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Nakajima Ki.84a/b Hayate in Japanese Army Air Force Service (Aircam Aviation 29)
By Richard M. Bueschel
Publisher: Osprey 1972 52 Pages
PDF 9 MB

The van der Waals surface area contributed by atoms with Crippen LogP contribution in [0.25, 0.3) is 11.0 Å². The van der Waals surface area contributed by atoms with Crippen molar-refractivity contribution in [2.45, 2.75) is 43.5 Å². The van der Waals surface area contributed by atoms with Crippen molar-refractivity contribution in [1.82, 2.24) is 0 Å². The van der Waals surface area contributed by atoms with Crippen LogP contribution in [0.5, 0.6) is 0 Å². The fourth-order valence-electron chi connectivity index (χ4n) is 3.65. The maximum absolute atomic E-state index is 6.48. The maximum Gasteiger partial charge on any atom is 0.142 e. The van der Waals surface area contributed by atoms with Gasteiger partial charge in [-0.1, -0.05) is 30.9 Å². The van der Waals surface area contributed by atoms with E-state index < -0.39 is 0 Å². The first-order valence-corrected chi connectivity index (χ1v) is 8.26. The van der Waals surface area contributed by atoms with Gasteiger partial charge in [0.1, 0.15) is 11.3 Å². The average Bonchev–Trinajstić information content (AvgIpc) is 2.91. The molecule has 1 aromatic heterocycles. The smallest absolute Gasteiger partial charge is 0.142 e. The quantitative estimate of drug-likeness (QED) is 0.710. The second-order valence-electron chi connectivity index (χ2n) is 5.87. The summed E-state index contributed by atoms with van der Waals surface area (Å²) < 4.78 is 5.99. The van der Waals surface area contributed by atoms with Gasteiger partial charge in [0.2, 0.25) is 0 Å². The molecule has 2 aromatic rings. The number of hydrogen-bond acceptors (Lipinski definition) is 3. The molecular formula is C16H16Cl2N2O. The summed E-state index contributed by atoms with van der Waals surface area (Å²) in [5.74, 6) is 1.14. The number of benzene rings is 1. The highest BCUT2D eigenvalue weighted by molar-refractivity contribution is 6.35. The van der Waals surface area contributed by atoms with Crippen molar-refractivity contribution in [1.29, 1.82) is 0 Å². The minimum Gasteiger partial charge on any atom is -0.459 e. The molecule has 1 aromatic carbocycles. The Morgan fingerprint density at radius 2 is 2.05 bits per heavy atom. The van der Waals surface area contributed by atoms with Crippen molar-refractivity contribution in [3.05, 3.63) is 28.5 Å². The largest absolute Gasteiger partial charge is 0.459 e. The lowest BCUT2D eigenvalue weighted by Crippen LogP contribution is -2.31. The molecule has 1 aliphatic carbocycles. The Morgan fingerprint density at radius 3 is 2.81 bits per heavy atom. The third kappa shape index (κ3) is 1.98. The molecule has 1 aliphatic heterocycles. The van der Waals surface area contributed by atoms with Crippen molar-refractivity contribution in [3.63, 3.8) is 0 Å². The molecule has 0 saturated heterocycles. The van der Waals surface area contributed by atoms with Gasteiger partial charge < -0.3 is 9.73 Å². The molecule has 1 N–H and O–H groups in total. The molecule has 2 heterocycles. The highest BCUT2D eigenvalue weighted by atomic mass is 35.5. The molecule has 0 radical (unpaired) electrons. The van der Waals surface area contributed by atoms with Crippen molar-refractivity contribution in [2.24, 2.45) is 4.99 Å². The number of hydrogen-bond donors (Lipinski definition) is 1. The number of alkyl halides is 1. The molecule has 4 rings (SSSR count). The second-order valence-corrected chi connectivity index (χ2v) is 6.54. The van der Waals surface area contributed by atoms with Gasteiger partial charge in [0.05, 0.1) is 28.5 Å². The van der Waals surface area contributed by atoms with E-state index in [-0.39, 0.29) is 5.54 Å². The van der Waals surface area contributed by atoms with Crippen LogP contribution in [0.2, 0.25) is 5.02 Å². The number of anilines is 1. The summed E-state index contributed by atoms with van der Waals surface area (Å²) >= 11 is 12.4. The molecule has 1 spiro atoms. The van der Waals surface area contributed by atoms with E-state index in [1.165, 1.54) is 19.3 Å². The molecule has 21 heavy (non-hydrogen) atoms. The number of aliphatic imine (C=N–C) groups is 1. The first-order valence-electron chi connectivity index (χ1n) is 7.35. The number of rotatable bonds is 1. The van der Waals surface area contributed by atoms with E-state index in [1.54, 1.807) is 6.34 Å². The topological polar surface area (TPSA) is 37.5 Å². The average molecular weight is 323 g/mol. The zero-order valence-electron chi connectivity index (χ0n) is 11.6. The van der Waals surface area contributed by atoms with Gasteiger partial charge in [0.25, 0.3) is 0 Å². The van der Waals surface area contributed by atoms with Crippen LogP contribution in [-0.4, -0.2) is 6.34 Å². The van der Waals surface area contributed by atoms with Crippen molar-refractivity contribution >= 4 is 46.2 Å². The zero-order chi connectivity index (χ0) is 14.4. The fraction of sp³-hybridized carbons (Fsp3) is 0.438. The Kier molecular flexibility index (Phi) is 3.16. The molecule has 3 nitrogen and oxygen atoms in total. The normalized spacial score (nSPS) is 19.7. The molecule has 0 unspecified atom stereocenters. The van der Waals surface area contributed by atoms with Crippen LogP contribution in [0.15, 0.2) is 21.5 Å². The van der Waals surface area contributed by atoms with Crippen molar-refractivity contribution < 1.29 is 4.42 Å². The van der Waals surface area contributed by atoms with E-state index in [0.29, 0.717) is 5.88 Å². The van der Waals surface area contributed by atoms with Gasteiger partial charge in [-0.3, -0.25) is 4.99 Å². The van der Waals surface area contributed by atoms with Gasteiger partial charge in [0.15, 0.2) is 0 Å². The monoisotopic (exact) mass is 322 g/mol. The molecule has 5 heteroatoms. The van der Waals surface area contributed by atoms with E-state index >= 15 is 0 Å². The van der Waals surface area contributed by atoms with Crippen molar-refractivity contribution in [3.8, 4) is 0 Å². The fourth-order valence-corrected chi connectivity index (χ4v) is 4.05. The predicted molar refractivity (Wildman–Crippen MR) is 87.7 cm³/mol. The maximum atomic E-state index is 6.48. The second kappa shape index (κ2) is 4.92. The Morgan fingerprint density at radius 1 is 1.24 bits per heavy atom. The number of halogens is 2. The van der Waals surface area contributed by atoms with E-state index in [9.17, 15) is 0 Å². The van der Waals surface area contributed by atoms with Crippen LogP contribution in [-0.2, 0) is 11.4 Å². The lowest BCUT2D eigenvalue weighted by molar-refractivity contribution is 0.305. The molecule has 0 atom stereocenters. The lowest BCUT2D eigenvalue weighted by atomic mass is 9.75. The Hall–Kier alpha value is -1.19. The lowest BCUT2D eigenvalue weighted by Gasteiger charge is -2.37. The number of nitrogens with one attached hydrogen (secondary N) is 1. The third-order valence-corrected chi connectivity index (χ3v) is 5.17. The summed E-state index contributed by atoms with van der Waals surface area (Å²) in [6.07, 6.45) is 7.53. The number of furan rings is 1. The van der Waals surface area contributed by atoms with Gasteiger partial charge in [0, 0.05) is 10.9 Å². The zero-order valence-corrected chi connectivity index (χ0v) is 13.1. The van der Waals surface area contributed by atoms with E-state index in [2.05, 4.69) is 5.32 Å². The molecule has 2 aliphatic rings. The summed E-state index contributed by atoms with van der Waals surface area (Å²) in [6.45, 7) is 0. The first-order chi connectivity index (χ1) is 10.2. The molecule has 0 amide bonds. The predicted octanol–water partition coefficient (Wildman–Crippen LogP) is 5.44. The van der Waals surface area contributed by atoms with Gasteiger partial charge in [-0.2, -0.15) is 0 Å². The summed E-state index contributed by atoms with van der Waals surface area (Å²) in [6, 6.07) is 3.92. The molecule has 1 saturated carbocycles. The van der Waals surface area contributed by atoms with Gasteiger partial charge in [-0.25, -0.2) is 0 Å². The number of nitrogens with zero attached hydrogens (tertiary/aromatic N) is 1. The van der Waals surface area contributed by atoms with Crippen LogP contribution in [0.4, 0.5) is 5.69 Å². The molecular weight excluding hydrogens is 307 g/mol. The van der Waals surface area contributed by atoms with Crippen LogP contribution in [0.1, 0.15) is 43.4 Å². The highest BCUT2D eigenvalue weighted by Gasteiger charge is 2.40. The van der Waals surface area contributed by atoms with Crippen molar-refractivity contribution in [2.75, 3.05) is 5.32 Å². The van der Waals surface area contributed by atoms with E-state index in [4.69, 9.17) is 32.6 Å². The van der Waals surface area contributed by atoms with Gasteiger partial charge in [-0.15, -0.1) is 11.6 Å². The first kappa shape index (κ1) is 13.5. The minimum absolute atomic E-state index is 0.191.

As the American transport vessels and their escorts headed norrh toward Luzon from Panay Island in the centre of the Philippines, they were covered by a protective screen of carrier-based F4U Corsairs. USAAF land-based P-38 Lightnings were also on hand, ranging over rhc Mindoro Straits from their bases on Leyte. The lookouts on board ship began to relax. The day was coming to an end as the sun sank lower toward the sea to the west. The date was 5 January 1945, and the possibility of attack from the air was negligible as the Japanese air forces in the Philippines had been all but destroyed. One month earlier, on 7 December, the Americans had blasted a reported 56 Japanese planes out of the skies over Leyte for the loss of a single P-38 Lightning. Since that date Japanese attacks from the air had been sporadic, with suicide attacks largely replacing conventional raids.